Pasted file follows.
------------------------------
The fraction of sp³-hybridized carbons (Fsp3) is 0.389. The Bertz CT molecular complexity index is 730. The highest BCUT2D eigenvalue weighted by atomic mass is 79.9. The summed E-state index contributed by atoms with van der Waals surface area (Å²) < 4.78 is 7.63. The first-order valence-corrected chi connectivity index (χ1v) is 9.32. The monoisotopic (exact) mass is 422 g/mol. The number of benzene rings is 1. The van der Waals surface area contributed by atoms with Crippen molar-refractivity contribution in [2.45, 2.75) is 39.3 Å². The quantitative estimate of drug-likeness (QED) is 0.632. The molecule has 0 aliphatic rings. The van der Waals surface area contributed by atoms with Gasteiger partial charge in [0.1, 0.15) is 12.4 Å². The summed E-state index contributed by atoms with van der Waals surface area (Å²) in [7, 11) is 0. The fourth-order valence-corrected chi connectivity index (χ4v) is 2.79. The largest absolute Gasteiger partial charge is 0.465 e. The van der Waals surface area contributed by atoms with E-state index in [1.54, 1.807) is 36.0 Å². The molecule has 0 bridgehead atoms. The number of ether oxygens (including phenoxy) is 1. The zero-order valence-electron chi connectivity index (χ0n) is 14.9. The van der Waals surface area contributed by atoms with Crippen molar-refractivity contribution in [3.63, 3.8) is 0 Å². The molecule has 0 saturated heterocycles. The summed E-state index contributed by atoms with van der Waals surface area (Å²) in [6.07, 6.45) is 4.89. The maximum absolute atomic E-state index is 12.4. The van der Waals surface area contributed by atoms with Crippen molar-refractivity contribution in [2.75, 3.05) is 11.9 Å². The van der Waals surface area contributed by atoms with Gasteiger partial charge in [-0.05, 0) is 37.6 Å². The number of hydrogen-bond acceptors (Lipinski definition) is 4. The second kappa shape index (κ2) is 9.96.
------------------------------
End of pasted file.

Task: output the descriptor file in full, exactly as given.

The fraction of sp³-hybridized carbons (Fsp3) is 0.389. The Bertz CT molecular complexity index is 730. The highest BCUT2D eigenvalue weighted by atomic mass is 79.9. The summed E-state index contributed by atoms with van der Waals surface area (Å²) < 4.78 is 7.63. The first-order valence-corrected chi connectivity index (χ1v) is 9.32. The monoisotopic (exact) mass is 422 g/mol. The number of benzene rings is 1. The van der Waals surface area contributed by atoms with Crippen molar-refractivity contribution in [2.45, 2.75) is 39.3 Å². The quantitative estimate of drug-likeness (QED) is 0.632. The molecule has 0 aliphatic rings. The van der Waals surface area contributed by atoms with Gasteiger partial charge in [0.1, 0.15) is 12.4 Å². The summed E-state index contributed by atoms with van der Waals surface area (Å²) in [7, 11) is 0. The fourth-order valence-corrected chi connectivity index (χ4v) is 2.79. The largest absolute Gasteiger partial charge is 0.465 e. The van der Waals surface area contributed by atoms with E-state index in [1.54, 1.807) is 36.0 Å². The molecule has 0 bridgehead atoms. The number of ether oxygens (including phenoxy) is 1. The zero-order valence-electron chi connectivity index (χ0n) is 14.9. The van der Waals surface area contributed by atoms with Crippen molar-refractivity contribution in [3.63, 3.8) is 0 Å². The molecule has 0 saturated heterocycles. The summed E-state index contributed by atoms with van der Waals surface area (Å²) in [6.07, 6.45) is 4.89. The maximum absolute atomic E-state index is 12.4. The van der Waals surface area contributed by atoms with Crippen molar-refractivity contribution in [2.75, 3.05) is 11.9 Å². The van der Waals surface area contributed by atoms with Gasteiger partial charge in [-0.05, 0) is 37.6 Å². The number of hydrogen-bond acceptors (Lipinski definition) is 4. The second kappa shape index (κ2) is 9.96.